HITS & MYTHS
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Health: true or false?

Are all vegetable oils heart-healthy?

PUBLISHED : Monday, 14 July, 2014, 3:13am
UPDATED : Friday, 17 April, 2015, 1:08pm

Are all vegetable oils heart-healthy?

The straight answer: No

The facts: You've heard of the dangers for the heart from animal and dairy fats. But are you aware that some vegetable oils can push your cholesterol levels up, too? That's because contrary to popular belief, not all vegetable oils are good for you.

Depending on how they were processed, some plant-based oils can actually increase your risk of heart disease.

According to Susie Rucker, a nutritional therapist at Body With Soul in Singapore, the most destructive processing method is hydrogenation or hardening. "Hydrogenation is a process used to turn oils into margarine or shortening," Rucker says.

"All vegetable oil spreads - even olive oil based ones - and margarines are so indigestible that you may as well eat the tub they come in.

"These products contain both oxidised and trans fats. The body absorbs these fats but once in the cell wall, the cell is unable to use this altered form of oil and dysfunction ensues. As a result there is a rise of cardiovascular disease, all from a spread that is marketed to do the exact opposite," says Rucker.

Another process that makes vegetable oils unhealthy is the kind used to make refined, bleached and deodorised cooking oils.

These are commonly used in kitchens everywhere - think safflower oil, soya bean oil, canola oil, rice bran oil and sunflower oil.

Rucker says these oils are unstable, heat-treated and partially hydrogenated, and, in some cases, the plant is also genetically modified.

"These oils are toxic to the body, and need to be replaced with good saturated fats that are heat stable for cooking," she says. "Try organic butter or ghee, unrefined coconut oil, which is anti-viral and anti-bacterial, and known to boost immunity and create fat burning in the body.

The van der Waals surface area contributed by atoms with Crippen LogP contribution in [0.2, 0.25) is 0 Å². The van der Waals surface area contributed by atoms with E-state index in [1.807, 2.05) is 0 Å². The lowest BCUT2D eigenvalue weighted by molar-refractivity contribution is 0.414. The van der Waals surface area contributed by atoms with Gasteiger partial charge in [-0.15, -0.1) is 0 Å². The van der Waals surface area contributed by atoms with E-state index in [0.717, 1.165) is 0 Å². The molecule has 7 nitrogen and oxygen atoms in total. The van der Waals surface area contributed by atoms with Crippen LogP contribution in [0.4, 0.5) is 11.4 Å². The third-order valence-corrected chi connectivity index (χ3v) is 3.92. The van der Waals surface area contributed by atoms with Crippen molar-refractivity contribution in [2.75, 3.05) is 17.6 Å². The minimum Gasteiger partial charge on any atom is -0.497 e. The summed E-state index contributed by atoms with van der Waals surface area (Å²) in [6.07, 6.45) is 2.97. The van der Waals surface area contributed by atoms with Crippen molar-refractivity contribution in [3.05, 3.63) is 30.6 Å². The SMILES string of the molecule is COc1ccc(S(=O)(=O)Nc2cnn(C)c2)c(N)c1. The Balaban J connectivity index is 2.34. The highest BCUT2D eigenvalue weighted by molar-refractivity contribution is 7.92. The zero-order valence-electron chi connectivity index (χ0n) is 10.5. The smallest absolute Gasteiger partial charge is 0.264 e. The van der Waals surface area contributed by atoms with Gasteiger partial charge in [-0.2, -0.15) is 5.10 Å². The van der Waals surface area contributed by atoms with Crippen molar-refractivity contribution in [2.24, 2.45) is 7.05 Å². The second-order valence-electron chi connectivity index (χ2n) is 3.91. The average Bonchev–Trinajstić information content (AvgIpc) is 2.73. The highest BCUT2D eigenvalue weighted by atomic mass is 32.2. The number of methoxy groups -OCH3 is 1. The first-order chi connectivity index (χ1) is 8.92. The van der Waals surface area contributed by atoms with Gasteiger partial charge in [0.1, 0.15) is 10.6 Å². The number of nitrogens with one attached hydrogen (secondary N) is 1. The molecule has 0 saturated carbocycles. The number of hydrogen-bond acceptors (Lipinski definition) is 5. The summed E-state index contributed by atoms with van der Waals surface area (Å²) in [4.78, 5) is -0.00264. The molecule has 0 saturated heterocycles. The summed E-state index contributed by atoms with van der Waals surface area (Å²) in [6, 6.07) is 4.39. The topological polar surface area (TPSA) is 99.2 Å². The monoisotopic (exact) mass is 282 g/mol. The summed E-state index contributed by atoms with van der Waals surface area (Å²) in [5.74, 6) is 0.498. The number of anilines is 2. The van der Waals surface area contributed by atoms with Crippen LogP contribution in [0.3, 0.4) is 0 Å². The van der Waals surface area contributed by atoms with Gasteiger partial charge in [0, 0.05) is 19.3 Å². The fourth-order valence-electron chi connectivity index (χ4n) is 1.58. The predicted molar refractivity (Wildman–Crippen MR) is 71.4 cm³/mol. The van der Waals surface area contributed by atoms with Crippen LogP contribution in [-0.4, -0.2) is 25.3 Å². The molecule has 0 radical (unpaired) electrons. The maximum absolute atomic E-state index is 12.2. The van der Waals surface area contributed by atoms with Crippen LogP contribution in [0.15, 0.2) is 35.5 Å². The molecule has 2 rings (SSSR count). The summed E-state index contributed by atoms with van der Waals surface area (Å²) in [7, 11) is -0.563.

"Or try sesame oil mixed with coconut oil, fats from animals that have been organically raised, and palm oil which comes from sustainable sources."

Hydrogenated vegetable oils are found in many popular processed foods, says Sally Poon, a registered dietitian at Private Dietitian.

Crackers, chips, cakes, salad dressings, pastries, dried or powdered non-dairy creamers, bread, and fried products such as French fries are all loaded with these heart-harming vegetable fats.

Trans fats are unhealthy because they increase the level of low-density lipoprotein (LDL) cholesterol - harmful cholesterol - while at the same time reducing the level of high-density lipoprotein (HDL) cholesterol, the beneficial cholesterol.

This increases the risk of heart disease, which is the second biggest killer in Hong Kong. "The World Health Organisation and the Food and Agriculture Organisation of the United Nations suggest that diets should provide a very low intake of trans fats," says Poon.

"Less than one per cent of your daily energy intake should be from trans fats. So, for example, if you have a daily energy intake of 2,000 calories, you should limit your intake of trans fats to less than 2.2 grams per day."

Rucker says that, as well as increasing the risk of cardiovascular disease, trans fats increase chances of developing type 2 diabetes and cancer, lower intelligence by interfering with your cerebral cortex, and affect the detoxification pathway in your liver.

What's more, in animal studies, trans fats have been shown to reduce fertility. "We not only need to make better food choices, we also need to change the oils we cook with at home," says Rucker.

She recommends using healthy oils - unsaturated oils that are not heated and can be used raw, such as olive, flax seed, walnut, pumpkin and hemp seed. These must be extra virgin and cold-pressed.

 
 
 

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